The trend of slimness continued through the 40's and 50's, with minor adjustments, movie stars became more shapely, but remained thin throughout the 60's until the thin boyish figure of Twiggy became the role model for a new generation of women.
Fast forward to the present era where magazines and designers choose to use extremely thin models to advertise clothing. This influences women to change the size and shape of their bodies to conform to current trends and culturally-defined body shapes.
Vintage advertisements are a good example of how the media and fashion industries say women should look. By wearing girdles and bras to mould their curves and hide their bulges, women could achieve an image of outer beauty. While the message is still relevant for today, advertisements of yesteryear were less subtle with their message than advertisers of the modern era. Placing these dolls over the vintage ads highlights how vintage media isn't much different than today. They just weren't afraid to say it out loud. Besides, these ads are ludicrous in their messages. “Lose 5 pounds in 5 minutes!” How? Wear this girdle. Have unseemly bulges? Slip these underwear on, and they'll flatten your curves so that you look good in clothes.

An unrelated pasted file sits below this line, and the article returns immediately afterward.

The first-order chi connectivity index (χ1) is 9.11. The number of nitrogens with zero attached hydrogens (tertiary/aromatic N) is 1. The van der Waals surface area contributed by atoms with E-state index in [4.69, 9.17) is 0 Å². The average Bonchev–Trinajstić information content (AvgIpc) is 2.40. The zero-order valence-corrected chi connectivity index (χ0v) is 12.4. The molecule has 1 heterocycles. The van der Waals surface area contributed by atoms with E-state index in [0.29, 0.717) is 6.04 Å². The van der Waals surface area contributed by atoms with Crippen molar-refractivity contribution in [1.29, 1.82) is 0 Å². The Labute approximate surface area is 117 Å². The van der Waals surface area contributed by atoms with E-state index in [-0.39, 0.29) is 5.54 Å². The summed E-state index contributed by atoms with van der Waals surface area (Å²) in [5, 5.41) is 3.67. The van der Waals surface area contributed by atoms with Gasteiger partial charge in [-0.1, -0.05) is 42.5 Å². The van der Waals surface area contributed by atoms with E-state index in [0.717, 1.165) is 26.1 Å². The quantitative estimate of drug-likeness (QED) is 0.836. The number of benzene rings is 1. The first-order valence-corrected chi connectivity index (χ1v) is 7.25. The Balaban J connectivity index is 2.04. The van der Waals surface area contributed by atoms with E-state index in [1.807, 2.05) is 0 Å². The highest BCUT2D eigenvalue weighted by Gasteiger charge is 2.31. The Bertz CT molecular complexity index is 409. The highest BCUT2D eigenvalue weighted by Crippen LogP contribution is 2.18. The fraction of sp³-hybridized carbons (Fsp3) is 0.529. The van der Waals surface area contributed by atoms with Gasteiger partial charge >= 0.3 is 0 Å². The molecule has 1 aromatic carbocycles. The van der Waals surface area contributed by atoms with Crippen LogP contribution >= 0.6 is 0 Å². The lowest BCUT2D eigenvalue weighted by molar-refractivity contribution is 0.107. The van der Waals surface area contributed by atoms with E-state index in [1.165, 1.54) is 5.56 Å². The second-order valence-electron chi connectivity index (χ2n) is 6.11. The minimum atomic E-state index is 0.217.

I want to create a dialog about body image, how it affects women. Looking at a flat image of a woman as represented by the dolls, hanging on a wall is not meant to solve anyone's body issues, it is merely meant to show that women come in many shapes, and within those shapes is beauty. Women feel awkward about their bodies, showing them standing in their underwear represents this awkwardness. But behind this awkwardness is a power and beauty and confidence that is waiting to be shown.